ḤASIDIM (Heb. חֲסִידִים, "pietists"), term used in rabbinic literature to designate those who maintained a higher standard in observing the religious and moral commandments. The various definitions in rabbinic literature of the ḥasid, and the more numerous accounts given there of them and their actions, clearly indicate that the image of the ḥasid was not identical at all times and in all circles. The sources reflect a broad spectrum of religious types, each distinguished in its own way, but common to all is a divergence from what was regarded as conventional behavior and the normal standard that was deemed praiseworthy, as is evident from the appellation ḥasid. The precise period of the ḥasidim ha-rishonim ("first ḥasidim") mentioned in rabbinic literature cannot be determined. Statements about them recount their virtues, which were utter devotion to fulfilling the mitzvot with a total disregard of any danger, extreme solicitude for human relations to the extent of transcending the strict requirements of the law, a fear of sin expressed by avoiding anything that might possibly lead astray or to the commission of sin, and by a constant readiness to undergo purification and to seek atonement for any doubtful sin by offering sacrifices. Before praying the early ḥasidim would meditate for an hour in order to direct their hearts to God (Ber. 5:1), nor did they interrupt their prayers even in the face of possible danger (Tosef., Ber. 3:20; TB, Ber. 32b). They refrained on a weekday from doing anything that involved the slightest apprehension of ultimately desecrating the Sabbath (Nid. 38a). They would bury thorns and broken glass deep in their fields, "placing them three handbreaths deep in the ground so that the plow might not displace them" and people stumble over them (Tosef., BK 2:6). The tanna R. Judah stated that "the early ḥasidim were eager to bring a sin offering," but since they did not inadvertently commit sins "they made a free-will vow of naziriteship that they might bring a sin offering" (Tosef., Ned. 1:1; TB, Ned. 10a). They were accustomed to making a free-will offering of a suspensive guilt offering (asham talui), and this type of sacrifice "became known as the guilt-offering of the ḥasidim" (Ker. 6:3; Tosef., Ker. 4:4). Akin to the ḥasidim ha-rishonim are the "ḥasidim and men of action" (ḥasidim ve-anshei ma'aseh). This phrase does not indicate two distinct groups of people – the ḥasidim were so called on account of the special good deeds which they performed and the miracles vouchsafed them by virtue of these good deeds. The only extant tradition states that during the "Rejoicing of the Water-drawing" (simḥat bet ha-sho'evah) "they used to dance with lighted torches and sing songs and praises." Some of them used to say, "Happy my youth, that has not put to shame my old age"; others, "Happy my old age, that has atoned for my youth" (Suk. 5:4; Tosef., Suk. 4:2). Outstanding representatives of the "ḥasidim and men of action" were Ḥoni ha-Me'aggel , his grandsons abba hilkiah and Ḥanan ha-Neḥba (Ta'an. 23a), and Ḥanina b. Dosa who lived at the end of the Second Temple period and whom the Mishnah regards as the last of the "men of action" (Sot. 9:15; the reading in TJ is "ḥasidim"). These men did not belong to the class of the halakhists, and there was even certain opposition to them (cf. Ta'an. 23a; Ber. 34b). Expressive of their deep faith and implicit belief in God's omnipotence are the deeds of the "ḥasidim and men of action" and the remarks that accompanied them on various occasions. Thus Ḥanina b. Dosa entertained no doubts when he said, "He who commanded oil to burn will also command vinegar to burn" (Ta'an 25a), for to them the miraculous was regarded as quite natural. When a poisonous lizard bit Hanina b. Dosa and died, he brought it on his shoulder to the bet ha-midrash, commenting simply: "See, my sons, it is not the lizard that kills, it is sin that kills" (Ber. 33a). The contents, motifs, and form of several stories related in the sources about "a certain ḥasid" (e.g., Tosef., Pe'ah 3:8; TJ, Shab. 15:3, 15a; BK 50b, 80a) indicate that the stories refer to these early ones (BK 103b). A difficulty is posed by the statement that "wherever the Talmud speaks of a certain ḥasid it refers either to Judah b. Bava or Judah b. Ilai" (Tem. 15b). However, this may mean no more than that these tannaim were the ones who reported such stories. Despite the differences in time and conditions, the conduct and deeds of the ḥasidim and men of action bear a certain resemblance to the stories in the Bible about the earlier prophets, in that their influence derived not from the power of their exhortations but from the force of their deeds, courage, and sense of dedication. The rabbis gave expression to this in their homiletical interpretation of Genesis 2:5, "And there was not man to till the ground," on which they commented: "There was no man to cultivate people's allegiance to God, such as Elijah and Ḥoni ha-Me'aggel" (Gen. R. 7; and see Theodor-Albeck, 117, n. 5). The early ḥasidim created no organization or sect but were active as individuals, each in his own vicinity and time. Nor can they be identified with the essenes , as various scholars from the 19th century onward (Frankel, Geiger, Derenboug, Kohler) have sought to do, for what is known about them does not accord with the descriptions of the Essenes in Philo, Josephus, Pliny, and others. Y. Baer has assigned to the "early ḥasidim" a central place in the history of Second Temple times, identifying them with the sages who flourished in the pre-Hasmonean period. Thus he contends that the Great Synagogue was a development of ḥasidim and sages, that its continuity was preserved by the zugot , and that these ḥasidim are to be identified with the Essenes and with Philo's therapeutae . He believes that they were the first exponents of the halakhah as embedded in the earliest layers of the Mishnah, and that they laid the foundations of the entire structure of faith as reflected in the ascetic-spiritual-martyrological aspects of statements in the aggadah, Midrash, and Philo's writings. This account of them does not, however, accord with what is reported in rabbinic sources about the early ḥasidim and their activities. They   were not the creators of the ancient halakhah, nor the initiators of a philosophic and mystical teaching. The fact that they lived a simple and modest life with a minimum of material needs – "Ḥanina my son is satisfied with a kav of carobs from one Sabbath eve to another" (Ta'an. 24b) – does not constitute asceticism. Manifestations of abstinence among talmudic scholars are not remnants of outworn ancient ascetic teaching of the early ḥasidim, but are connected with the circumstances of a much later period. Moreover, the tannaitic period preserved a memory of them as being specifically distinguished and separated from the sages as a whole. Furthermore, the type of ḥasid of that period differed in outlook from the early ḥasidim. Thus hillel , who in his teachings incorporated ideas inherited from the early ḥasidim, is the author of the aphorism that "an ignorant person cannot be a ḥasid" (Avot 2:5). Nor could there be any piety without the study and knowledge of the Torah (see arn 1 12, 56; ARN2 27, 56). When Hillel died, they said of him: "Alas, the humble man, alas the ḥasid (is no more)" (Tosef., Sot. 13:4), his eminence in the Torah having been combined with humility (Lev. R. 1:5), and with implicit trust in the Almighty (Ber. 60a), and "all his actions were for the sake of Heaven." But Hillel, whose personality comprised many other aspects as well, was not regarded as one of the early ḥasidim, and yet precisely he and those who followed in his footsteps represent the ḥasid-sage. Generally the term ḥasid came later to refer to ideal and exemplary behavior in some sphere of life. A ḥasid is one who declares "what is mine is yours, and what is yours is yours" (Avot 5:10) and "he whom it is hard to provoke and easy to pacify" (ibid. 5:11). This and other definitions are far removed from the ways of the early ḥasidim. There was moreover a definite line of abstinence and of extreme asceticism which reached full maturity and became a characteristic feature of the ḥasid only in the amoraic period. This trend started after the destruction of the Second Temple "when the abstinent ones increased in Israel" (Tosef., Sot. 14:11), seeking in fasts a substitute for atonement, now denied to them with the cessation of sacrifices. At the beginning of the second century these expressions of abstinence vanished but reappeared to spread with greater force during the persecutions following the Bar Kokhba revolt. Ben Azzai, of whom it was said that "whoever sees Ben Azzai in a dream can hope to attain piety" (Ber. 57b), proclaimed extreme abstinence from all earthly pursuits, declaring, "Let the world be sustained by others" (Tosef., Yev. 8:4; Yev. 63b). A similar circumstance is reflected in R. Meir's homiletical interpretation that "Adam was a great ḥasid" (see Er. 18b; Gen. R. 20, ed. Theodor-Albeck, 195). At the end of the tannaitic period there once again appear sages who, in their extreme demands, spontaneous reactions, and miraculous deeds, are reminiscent of the early ḥasidim and the men of action. Of such a type was phinehas b. jair who defined and enumerated the steps leading to ḥasidut regarded by him as a stage in the attainment of the holy spirit (Sot. 9:15). In the amoraic period extreme conclusions were drawn from Akiva's principle that suffering is to be lovingly acceptedas the ultimate goal of anyone who serves God, the same interpretation being applied to man's normal suffering – and not only to times of persecution – as a punishment for sins. But while a ḥasid therefore prays that he may suffer, not everyone is privileged to have such prayers answered, and accordingly some pious amoraim, instead of awaiting suffering, deliberately afflicted and mortified themselves. This was done by Ḥiyya b. Ashi (Kid. 81b), Zera (BM 85a), Mar b. Ravina (Pes. 68b). Not that all the amoraim agreed that self-denial entitled one to be called a ḥasid (Ta'an. 11b), Simeon b. Lakish declaring that "a scholar may not afflict himself by fasting because thereby he lessens his heavenly work" (ibid). There were also amoraim called "ḥasid," such as Ameram the Ḥasid (Kid. 81a; Git. 67b), Simeon the Ḥasid (Ber. 43b) and Mar Zutra (Ned. 7b), who acquired this title not on account of acts of mortification but of other virtues and deeds. The Ḥasid Huna declared anyone who has a fixed place for prayer to be a ḥasid (Ber. 6b), R. Alexandri that "whoever hears someone curse him and keeps silent is called a ḥasid" (Mid. Ps. to 16:11). A certain criticism was leveled against "the ḥasidim of Babylonia" – the amoraim Huna, Ḥisda, and Naḥman – in the Babylonian Talmud itself, which disparagingly contrasted their humility and courtesy with those of the Ereẓ Israel sages, although the latter were known for their hardness (Meg. 28b; and see Ḥul. 122a). In principle, the ḥasid is one who does more than is required of him by the letter of the law, and halakhot which go beyond the strict legal requirements are termed by the amoraim "the Mishnah of the ḥasidim" (TJ, Ter. 8:10, 46b; or "the measure of the ḥasidim" (BM 52b). The popular test of a ḥasid was if his prayer for rain was answered (Ta'an. 23b). In the days of both the tannaim and the amoraim the sages were displeased with ignorant people who adopted the standards of the ḥasid (Shab. 121b; and see TJ, Av. Zar 2:3, 41a). Simeon b. Lakish even maintained that "if an ignorant man is a ḥasid, do not dwell in his vicinity" (Shab. 63a). On R. Joshua's statement in the Mishnah that a foolish ḥasid is to be included among those who bring destruction upon the world, the two Talmuds quote instances of the ḥasid who, on account of his rigid observance of the mitzvot and of his abstinence, refrains from saving his fellow from death (TJ, Sot. 3:4, 19a; TB Sot., 21b). Colloquially, the term "ḥasid" was used to designate a just, upright, and good person, this inexact usage being sometimes found also in literary sources: "it fits him to become just, ḥasid, upright, and faithful" (Avot 6:1); "even as the earlier righteous men were ḥasidim" (ARN1 8, 38; and see TJ, Sanh. 6:9, 23c, where Simeon b. Shetaḥ and someone who flourished in the days of King David are referred to as ḥasidim). Inscriptions on Jewish epitaphs at Bet She'arim and in Italy contain, alongside δίκαιος ("righteous"), the term ὄσιος which is found in the Septuagint both for ḥasid and for yashar, an upright man. -BIBLIOGRAPHY: Frankel, Mishnah (19232), 14, 42; idem, in: Zeitschrift fuer die religioesen Interessen des Judenthums, 3 (1846), 441–61; idem, in: MGWJ, 2 (1853), 30–40, 61–73; A. Buechler, Types of Jewish-Palestinian Piety (1922); L. Gulkowitsch, Die Bildung des Begriffes   Ḥasid (1935); S. Lieberman, Greek in Jewish Palestine (1942), 69–78; Y.F. Baer, in: Zion, 18 (1953), 91–108; idem, Yisrael ba-Ammim (1955); Sarfatti, in: Tarbiẓ, 26 (1957), 126–48; Avigad, in: Eretz Israel, 5 (1959), 182; E. Urbach, in: Sefer Yovel le-Y. Baer, 48–68; idem, Ḥazal, Pirkei Emunot re-De'ot (1969), index; Jacobs, in: JJS, 8 (1957), 143–54; Safrai, ibid., 16 (1965), 15–33; Falk, in: Sefer Zikkaron… B. De Vries (1969), 62–69. ADD. BIBLIOGRAPHY: S.A. Singer, The Hasid in Qumran and in the Talmud (1974). (Encyclopaedia Hebraica)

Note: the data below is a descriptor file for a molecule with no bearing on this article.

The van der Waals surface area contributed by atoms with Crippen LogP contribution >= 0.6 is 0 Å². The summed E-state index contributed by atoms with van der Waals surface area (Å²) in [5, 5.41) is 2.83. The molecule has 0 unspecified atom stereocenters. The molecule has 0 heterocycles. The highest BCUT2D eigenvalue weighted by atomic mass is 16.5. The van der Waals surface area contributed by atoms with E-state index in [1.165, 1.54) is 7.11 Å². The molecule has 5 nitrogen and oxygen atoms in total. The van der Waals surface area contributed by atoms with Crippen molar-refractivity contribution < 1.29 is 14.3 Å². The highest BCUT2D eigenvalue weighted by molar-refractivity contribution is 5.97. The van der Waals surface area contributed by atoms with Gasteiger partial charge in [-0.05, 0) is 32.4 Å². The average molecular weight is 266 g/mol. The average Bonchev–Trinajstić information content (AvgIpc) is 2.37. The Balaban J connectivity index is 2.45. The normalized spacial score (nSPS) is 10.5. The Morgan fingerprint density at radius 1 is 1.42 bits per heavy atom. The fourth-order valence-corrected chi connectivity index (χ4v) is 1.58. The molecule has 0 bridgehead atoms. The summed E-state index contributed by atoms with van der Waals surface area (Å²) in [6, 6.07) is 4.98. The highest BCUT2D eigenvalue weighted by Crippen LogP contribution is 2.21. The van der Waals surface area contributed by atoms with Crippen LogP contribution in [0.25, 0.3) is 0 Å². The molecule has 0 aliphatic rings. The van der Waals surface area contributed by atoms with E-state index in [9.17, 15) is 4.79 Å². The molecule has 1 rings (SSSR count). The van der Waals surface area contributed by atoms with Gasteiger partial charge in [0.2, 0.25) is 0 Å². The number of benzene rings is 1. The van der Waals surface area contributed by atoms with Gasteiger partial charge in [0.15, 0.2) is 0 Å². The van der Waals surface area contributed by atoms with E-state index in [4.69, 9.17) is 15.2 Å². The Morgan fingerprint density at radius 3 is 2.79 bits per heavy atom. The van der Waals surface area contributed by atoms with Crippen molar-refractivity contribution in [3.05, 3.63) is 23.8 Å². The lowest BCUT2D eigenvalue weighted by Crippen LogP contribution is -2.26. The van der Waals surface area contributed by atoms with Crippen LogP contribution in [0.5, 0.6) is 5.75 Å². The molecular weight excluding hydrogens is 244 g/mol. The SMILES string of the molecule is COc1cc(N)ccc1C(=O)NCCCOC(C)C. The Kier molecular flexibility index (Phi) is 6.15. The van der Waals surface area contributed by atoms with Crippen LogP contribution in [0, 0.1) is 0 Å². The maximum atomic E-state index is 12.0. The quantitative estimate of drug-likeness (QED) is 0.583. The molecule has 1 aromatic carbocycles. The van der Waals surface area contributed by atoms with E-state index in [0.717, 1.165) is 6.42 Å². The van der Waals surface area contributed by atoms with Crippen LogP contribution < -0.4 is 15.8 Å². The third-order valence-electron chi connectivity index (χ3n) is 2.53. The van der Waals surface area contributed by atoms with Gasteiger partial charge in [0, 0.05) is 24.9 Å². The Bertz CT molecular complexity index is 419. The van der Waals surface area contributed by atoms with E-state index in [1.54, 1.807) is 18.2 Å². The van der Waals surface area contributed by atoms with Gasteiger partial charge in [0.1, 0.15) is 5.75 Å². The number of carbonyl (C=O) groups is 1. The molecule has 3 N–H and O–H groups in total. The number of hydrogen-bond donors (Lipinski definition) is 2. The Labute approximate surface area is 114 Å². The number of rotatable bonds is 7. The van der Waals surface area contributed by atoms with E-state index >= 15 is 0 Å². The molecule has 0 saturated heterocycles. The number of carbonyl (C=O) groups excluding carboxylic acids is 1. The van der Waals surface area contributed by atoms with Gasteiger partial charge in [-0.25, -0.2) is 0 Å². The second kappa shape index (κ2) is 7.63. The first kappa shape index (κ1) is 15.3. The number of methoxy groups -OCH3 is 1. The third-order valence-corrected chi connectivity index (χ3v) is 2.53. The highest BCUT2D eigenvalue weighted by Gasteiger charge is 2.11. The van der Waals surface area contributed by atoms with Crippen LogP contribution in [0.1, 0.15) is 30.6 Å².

Encyclopedia Judaica. 1971.